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Andrew Korybko

American Moscow-based political analyst specializing in the relationship between the US strategy in Afro-Eurasia, China's One Belt One Road global vision of New Silk Road connectivity, and Hybrid Warfare

The latest Putin-Modi Summit was a global geostrategic game-changer unlocking the potential for the two great powers to jointly assemble a new Non-Aligned Movement (“Neo-NAM”). Their meeting came against the backdrop of both countries recalibrating their respective “balancing” acts. Russia has been engaged in high-level diplomacy with the U.S. while India defied America’s CAATSA sanctions threats by remaining loyal to its S-400 air defense deal with Moscow. These two countries are signaling to the world that they’re strategically autonomous in the U.S.–Chinese New Cold War. Furthermore, they have complementary grand strategies when it comes to maintaining the balance of interests in Eurasia.

Not only that, but clause 93 of the 99-point “Partnership for Peace, Progress, and Prosperity” that the leaders agreed on during their summit announced that “the sides agreed to explore mutually acceptable and beneficial areas of cooperation in third countries especially in the Central Asia, South East Asia and Africa.” This can be interpreted as their interest in jointly facilitating the balancing acts of third countries in those regions (including their local Eurasian and South Asian ones) that are struggling to remain neutral in the New Cold War.

Russia and India are late to the infrastructure game and will have to do a lot to catch up with their great power peers, but it is never too late to start. Should they succeed in proving the viability of joint projects in the Neo-NAM’s Russian Far Eastern core and expand the VCMC to Vietnam and Bangladesh, African countries will pay attention.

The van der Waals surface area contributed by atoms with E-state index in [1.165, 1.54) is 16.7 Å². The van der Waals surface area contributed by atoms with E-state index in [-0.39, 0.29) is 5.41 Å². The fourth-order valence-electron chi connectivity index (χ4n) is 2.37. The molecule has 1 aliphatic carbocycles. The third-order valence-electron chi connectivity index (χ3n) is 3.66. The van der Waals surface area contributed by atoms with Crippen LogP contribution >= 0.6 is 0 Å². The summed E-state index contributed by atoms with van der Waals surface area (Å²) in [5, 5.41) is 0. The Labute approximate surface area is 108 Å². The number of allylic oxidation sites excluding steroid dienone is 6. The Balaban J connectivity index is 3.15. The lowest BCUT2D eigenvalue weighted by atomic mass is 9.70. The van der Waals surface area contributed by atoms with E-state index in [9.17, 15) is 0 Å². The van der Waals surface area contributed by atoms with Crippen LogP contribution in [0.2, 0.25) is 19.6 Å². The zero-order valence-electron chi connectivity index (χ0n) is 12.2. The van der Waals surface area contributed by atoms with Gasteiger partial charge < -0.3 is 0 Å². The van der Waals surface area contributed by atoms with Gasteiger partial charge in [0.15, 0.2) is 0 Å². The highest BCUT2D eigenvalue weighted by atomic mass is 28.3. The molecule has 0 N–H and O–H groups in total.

The VCMC could then become the centerpiece of Russia’s Indo-Pacific policy and the vehicle through which it and India jointly approach African countries, after which they’d likely rebrand that project or at least the African dimension. They also both have very close ties with the UAE and Israel, which have immense influence in the Indian Ocean half of the continent, so the possibility emerges to explore the chance for quadrilateral or even five-party projects in some capacity. If that’s not feasible given how ambitious such a proposal is and the difficulty in coordinating so many stakeholders’ interests, then Russia and India might individually advance trilateral projects with one or the other in African states.

Altogether, the Putin-Modi Summit was truly a global geostrategic game-changer because it extended enormous credence to the author’s earlier proposal for them to jointly lead an informal network of neutral states across Afro-Eurasia for the purpose of collectively facilitating their respective balancing acts. This Neo-NAM could eventually become a third pole of influence in the emerging bi-multipolar world and serve the irreplaceable function of relieving pressure upon the countless countries caught in the middle of the two superpowers’ global competition by presenting a pragmatic “third way” between them. Hopefully, Russian and Indian experts will prioritize research into the author’s ambitious proposal.

The latest Putin-Modi Summit was a global geostrategic game-changer unlocking the potential for the two great powers to jointly assemble a new Non-Aligned Movement (“Neo-NAM”). Their meeting came against the backdrop of both countries recalibrating their respective “balancing” acts. Russia has been engaged in high-level diplomacy with the U.S. while India defied America’s CAATSA sanctions threats by remaining loyal to its S-400 air defense deal with Moscow. These two countries are signaling to the world that they’re strategically autonomous in the U.S.–Chinese New Cold War. Furthermore, they have complementary grand strategies when it comes to maintaining the balance of interests in Eurasia.

Not only that, but clause 93 of the 99-point “Partnership for Peace, Progress, and Prosperity” that the leaders agreed on during their summit announced that “the sides agreed to explore mutually acceptable and beneficial areas of cooperation in third countries especially in the Central Asia, South East Asia and Africa.” This can be interpreted as their interest in jointly facilitating the balancing acts of third countries in those regions (including their local Eurasian and South Asian ones) that are struggling to remain neutral in the New Cold War. The paradigm through which they can advance this vision is the Neo-NAM, something that the author has elaborated on in detail earlier.